But Eric Wilkinson, head of the education department at Glasgow University, said community nurseries with their all-year-round provision, catering for babies to four-year-olds, had shown they could combine excellent childcare and high quality nursery education. Dr Wilkinson has carried out research into their effectiveness.
"This is a backward step that has been foisted on us by the Government focus on nursery education. Certain views about nursery education are given more priority than good quality childcare for families in need," he argued.
Glasgow now admits parents and nurseries do not want a "tightly structured" pre-five blueprint, similar in each area. The original intention was to place community nurseries at the centre of local networks. Glasgow currently has 127 nursery classes, schools and centres.
Margaret Dobie, senior education officer, pointed out: "One model used city-wide will not necessarily meet the needs of all client groups." A major drawback to community nurseries was the low numbers of children attending during the summer months. Despite that, the council had to retain a full staff. Ms Dobie emphasised that parents' needs and choices change yearly and many combine different forms of provision across the city. A study revealed demand is often where the carer is and not necessarily where the children live.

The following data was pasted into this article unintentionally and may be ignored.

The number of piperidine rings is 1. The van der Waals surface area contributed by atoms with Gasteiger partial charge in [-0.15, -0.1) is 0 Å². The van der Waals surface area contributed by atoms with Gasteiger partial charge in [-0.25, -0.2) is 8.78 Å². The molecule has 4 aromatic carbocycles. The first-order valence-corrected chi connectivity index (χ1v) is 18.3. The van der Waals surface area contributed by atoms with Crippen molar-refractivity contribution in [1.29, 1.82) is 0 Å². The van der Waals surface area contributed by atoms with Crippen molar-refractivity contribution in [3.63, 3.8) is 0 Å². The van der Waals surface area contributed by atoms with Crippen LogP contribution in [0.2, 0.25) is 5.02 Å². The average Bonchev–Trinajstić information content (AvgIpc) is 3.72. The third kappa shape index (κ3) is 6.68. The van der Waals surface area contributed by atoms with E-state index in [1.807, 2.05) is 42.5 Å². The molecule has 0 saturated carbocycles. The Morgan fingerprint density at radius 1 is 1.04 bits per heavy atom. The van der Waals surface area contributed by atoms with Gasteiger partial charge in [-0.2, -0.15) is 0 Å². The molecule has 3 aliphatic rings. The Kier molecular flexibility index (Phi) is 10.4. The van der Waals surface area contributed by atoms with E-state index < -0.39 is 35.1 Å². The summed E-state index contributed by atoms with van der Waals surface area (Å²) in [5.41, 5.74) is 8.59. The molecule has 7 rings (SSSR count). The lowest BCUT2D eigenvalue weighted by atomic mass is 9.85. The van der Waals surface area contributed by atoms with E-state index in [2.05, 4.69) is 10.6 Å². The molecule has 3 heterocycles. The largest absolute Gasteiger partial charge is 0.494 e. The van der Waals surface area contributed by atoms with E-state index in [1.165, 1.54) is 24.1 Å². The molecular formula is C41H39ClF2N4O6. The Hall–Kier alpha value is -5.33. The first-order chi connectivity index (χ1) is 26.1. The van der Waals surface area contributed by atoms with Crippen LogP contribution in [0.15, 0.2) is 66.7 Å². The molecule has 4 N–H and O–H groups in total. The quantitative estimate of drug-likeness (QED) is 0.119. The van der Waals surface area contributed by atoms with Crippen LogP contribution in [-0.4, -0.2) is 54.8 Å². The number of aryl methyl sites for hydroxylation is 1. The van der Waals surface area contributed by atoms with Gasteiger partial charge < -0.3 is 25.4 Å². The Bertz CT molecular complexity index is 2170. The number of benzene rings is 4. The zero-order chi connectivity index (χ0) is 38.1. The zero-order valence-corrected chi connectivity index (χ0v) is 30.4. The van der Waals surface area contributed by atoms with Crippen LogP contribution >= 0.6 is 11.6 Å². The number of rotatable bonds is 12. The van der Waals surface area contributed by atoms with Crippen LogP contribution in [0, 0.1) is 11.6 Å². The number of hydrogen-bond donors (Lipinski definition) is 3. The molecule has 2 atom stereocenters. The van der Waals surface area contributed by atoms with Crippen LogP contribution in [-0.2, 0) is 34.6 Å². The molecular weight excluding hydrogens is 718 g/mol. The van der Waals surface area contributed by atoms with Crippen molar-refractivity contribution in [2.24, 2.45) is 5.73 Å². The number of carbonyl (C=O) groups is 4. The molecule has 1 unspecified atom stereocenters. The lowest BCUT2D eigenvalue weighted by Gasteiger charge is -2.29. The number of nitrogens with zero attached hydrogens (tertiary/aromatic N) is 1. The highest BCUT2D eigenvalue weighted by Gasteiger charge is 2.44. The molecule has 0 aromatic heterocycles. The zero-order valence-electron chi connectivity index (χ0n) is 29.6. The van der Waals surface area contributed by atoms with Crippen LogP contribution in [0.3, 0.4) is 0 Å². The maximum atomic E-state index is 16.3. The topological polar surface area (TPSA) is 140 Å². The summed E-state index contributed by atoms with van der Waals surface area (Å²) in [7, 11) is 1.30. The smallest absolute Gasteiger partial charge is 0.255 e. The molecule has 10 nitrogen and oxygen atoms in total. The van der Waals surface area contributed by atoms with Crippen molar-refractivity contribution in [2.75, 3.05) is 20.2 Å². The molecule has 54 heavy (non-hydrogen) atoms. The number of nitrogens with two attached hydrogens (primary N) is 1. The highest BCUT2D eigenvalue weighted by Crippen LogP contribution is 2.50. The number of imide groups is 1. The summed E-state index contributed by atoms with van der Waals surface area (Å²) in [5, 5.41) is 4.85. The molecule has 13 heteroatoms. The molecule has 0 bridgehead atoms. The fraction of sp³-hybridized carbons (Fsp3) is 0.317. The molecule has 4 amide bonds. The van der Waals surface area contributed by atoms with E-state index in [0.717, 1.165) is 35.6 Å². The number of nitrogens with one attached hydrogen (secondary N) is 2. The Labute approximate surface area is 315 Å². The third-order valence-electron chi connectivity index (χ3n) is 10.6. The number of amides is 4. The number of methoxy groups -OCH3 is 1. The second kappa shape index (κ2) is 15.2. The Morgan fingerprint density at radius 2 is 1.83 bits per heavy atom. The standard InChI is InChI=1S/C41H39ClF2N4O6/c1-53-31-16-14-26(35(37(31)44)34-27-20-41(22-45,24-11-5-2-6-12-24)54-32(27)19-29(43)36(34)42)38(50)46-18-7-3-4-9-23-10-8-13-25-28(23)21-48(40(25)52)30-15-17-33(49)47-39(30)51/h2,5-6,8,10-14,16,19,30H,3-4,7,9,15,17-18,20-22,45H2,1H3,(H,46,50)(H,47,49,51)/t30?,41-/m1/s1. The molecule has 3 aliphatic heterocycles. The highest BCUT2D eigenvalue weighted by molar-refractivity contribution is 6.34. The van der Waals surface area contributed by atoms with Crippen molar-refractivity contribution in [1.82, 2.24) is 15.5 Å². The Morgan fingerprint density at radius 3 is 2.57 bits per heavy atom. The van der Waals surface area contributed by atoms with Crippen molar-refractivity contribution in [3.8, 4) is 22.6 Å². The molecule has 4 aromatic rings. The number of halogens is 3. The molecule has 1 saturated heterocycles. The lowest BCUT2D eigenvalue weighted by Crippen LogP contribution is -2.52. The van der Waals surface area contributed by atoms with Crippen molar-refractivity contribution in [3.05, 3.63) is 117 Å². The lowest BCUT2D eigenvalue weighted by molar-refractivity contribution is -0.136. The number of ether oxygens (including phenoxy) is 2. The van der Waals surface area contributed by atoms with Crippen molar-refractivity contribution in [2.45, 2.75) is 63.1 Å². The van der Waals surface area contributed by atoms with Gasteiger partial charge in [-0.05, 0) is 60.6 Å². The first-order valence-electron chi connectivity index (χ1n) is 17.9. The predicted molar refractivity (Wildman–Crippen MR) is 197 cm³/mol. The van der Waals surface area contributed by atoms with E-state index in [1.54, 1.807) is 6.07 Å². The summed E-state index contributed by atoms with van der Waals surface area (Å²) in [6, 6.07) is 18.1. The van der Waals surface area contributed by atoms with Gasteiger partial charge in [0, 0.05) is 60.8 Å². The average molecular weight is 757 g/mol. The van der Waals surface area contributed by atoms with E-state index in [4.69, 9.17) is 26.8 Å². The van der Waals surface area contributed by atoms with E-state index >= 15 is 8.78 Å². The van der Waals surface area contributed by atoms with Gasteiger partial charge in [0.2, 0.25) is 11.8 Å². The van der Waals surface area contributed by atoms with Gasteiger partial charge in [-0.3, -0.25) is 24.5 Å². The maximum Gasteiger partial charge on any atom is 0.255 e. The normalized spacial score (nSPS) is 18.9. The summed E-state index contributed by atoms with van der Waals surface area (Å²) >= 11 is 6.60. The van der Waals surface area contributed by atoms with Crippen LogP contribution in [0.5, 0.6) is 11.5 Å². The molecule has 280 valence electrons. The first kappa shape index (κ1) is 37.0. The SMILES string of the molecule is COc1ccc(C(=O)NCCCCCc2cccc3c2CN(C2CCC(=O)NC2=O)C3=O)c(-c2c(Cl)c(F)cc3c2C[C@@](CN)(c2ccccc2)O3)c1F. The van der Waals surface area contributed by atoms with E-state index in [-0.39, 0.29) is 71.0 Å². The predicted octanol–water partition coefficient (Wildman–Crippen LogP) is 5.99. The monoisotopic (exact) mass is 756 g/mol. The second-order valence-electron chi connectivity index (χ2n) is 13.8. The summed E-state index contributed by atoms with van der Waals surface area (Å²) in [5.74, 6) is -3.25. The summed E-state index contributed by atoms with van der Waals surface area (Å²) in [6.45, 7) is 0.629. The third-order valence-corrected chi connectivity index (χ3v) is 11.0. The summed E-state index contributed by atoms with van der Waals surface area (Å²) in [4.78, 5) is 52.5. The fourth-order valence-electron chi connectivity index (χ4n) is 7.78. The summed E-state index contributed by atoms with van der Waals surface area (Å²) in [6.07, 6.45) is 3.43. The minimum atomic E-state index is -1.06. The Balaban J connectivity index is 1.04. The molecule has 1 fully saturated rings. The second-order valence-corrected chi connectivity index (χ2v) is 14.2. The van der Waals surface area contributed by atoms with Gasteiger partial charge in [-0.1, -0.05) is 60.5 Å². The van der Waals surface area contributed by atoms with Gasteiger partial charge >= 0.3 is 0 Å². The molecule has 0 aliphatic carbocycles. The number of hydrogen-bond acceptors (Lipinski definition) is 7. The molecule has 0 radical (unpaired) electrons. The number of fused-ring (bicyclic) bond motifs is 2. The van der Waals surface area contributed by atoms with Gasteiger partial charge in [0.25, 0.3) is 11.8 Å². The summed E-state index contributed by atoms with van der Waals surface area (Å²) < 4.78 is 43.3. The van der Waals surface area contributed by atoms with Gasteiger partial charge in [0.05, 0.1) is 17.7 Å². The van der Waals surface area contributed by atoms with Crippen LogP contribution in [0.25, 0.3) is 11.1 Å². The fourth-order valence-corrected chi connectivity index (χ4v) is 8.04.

The council suggests an option for year-round provision could be to keep nursery schools open during the holidays by employing nursery nurses or teachers on a sessional basis. This would be an alternative to expanding community nurseries.
The revised policy reiterates the Roman Catholic Church concern about non-Catholic children entering a nursery class attached to a denominational primary. The Church views this as back-door entry to popular Catholic schools.
Nursery classes, traditionally attached to schools, could be housed in other buildings with surplus accommodation, according to the council. Many primaries had no room for even a small nursery class.
Comment, page 21.